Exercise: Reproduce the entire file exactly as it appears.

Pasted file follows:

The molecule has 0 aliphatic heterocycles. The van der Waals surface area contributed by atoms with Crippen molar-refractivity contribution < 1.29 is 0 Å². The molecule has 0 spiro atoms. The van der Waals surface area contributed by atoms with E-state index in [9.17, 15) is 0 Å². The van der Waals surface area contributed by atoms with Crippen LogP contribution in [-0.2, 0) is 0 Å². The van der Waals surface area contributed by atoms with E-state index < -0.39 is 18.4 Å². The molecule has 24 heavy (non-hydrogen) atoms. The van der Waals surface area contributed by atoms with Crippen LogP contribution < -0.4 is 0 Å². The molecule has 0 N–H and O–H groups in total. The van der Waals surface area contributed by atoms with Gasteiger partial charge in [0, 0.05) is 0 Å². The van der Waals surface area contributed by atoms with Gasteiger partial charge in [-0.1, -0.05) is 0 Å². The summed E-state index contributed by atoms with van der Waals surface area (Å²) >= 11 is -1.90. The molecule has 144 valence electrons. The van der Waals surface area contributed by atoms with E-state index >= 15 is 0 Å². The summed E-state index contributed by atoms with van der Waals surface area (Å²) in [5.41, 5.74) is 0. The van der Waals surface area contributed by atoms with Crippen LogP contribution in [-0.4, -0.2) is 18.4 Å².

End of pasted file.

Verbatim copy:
The molecule has 0 aliphatic heterocycles. The van der Waals surface area contributed by atoms with Crippen molar-refractivity contribution < 1.29 is 0 Å². The molecule has 0 spiro atoms. The van der Waals surface area contributed by atoms with E-state index in [9.17, 15) is 0 Å². The van der Waals surface area contributed by atoms with Crippen LogP contribution in [-0.2, 0) is 0 Å². The van der Waals surface area contributed by atoms with E-state index < -0.39 is 18.4 Å². The molecule has 24 heavy (non-hydrogen) atoms. The van der Waals surface area contributed by atoms with Crippen LogP contribution < -0.4 is 0 Å². The molecule has 0 N–H and O–H groups in total. The van der Waals surface area contributed by atoms with Gasteiger partial charge in [0, 0.05) is 0 Å². The van der Waals surface area contributed by atoms with Gasteiger partial charge in [-0.1, -0.05) is 0 Å². The summed E-state index contributed by atoms with van der Waals surface area (Å²) >= 11 is -1.90. The molecule has 144 valence electrons. The van der Waals surface area contributed by atoms with E-state index >= 15 is 0 Å². The summed E-state index contributed by atoms with van der Waals surface area (Å²) in [5.41, 5.74) is 0. The van der Waals surface area contributed by atoms with Crippen LogP contribution in [-0.4, -0.2) is 18.4 Å².